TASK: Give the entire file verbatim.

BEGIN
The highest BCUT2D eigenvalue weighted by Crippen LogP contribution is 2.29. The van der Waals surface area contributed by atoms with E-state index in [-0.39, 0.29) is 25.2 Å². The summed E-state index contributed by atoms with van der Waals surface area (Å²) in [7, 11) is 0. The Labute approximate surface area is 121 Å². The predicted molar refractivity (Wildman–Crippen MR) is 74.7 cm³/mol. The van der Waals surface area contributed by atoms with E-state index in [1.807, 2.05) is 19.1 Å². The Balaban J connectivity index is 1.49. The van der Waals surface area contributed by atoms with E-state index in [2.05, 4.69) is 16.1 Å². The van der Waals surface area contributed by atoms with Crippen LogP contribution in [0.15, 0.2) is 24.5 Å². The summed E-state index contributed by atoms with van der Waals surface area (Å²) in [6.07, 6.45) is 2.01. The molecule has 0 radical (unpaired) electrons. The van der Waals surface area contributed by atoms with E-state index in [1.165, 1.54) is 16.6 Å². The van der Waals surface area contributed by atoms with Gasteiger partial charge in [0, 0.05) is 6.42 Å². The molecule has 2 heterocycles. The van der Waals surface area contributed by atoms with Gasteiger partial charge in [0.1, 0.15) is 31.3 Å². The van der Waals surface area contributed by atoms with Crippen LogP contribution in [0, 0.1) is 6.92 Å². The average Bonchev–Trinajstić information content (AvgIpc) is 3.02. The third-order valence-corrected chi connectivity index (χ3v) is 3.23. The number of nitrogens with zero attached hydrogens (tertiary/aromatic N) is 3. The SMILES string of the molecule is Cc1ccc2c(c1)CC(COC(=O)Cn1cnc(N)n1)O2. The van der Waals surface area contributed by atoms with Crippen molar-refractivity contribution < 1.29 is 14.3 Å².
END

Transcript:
The highest BCUT2D eigenvalue weighted by Crippen LogP contribution is 2.29. The van der Waals surface area contributed by atoms with E-state index in [-0.39, 0.29) is 25.2 Å². The summed E-state index contributed by atoms with van der Waals surface area (Å²) in [7, 11) is 0. The Labute approximate surface area is 121 Å². The predicted molar refractivity (Wildman–Crippen MR) is 74.7 cm³/mol. The van der Waals surface area contributed by atoms with E-state index in [1.807, 2.05) is 19.1 Å². The Balaban J connectivity index is 1.49. The van der Waals surface area contributed by atoms with E-state index in [2.05, 4.69) is 16.1 Å². The van der Waals surface area contributed by atoms with Crippen LogP contribution in [0.15, 0.2) is 24.5 Å². The summed E-state index contributed by atoms with van der Waals surface area (Å²) in [6.07, 6.45) is 2.01. The molecule has 0 radical (unpaired) electrons. The van der Waals surface area contributed by atoms with E-state index in [1.165, 1.54) is 16.6 Å². The van der Waals surface area contributed by atoms with Gasteiger partial charge in [0, 0.05) is 6.42 Å². The molecule has 2 heterocycles. The van der Waals surface area contributed by atoms with Gasteiger partial charge in [0.1, 0.15) is 31.3 Å². The van der Waals surface area contributed by atoms with Crippen LogP contribution in [0, 0.1) is 6.92 Å². The average Bonchev–Trinajstić information content (AvgIpc) is 3.02. The third-order valence-corrected chi connectivity index (χ3v) is 3.23. The number of nitrogens with zero attached hydrogens (tertiary/aromatic N) is 3. The SMILES string of the molecule is Cc1ccc2c(c1)CC(COC(=O)Cn1cnc(N)n1)O2. The van der Waals surface area contributed by atoms with Crippen molar-refractivity contribution < 1.29 is 14.3 Å².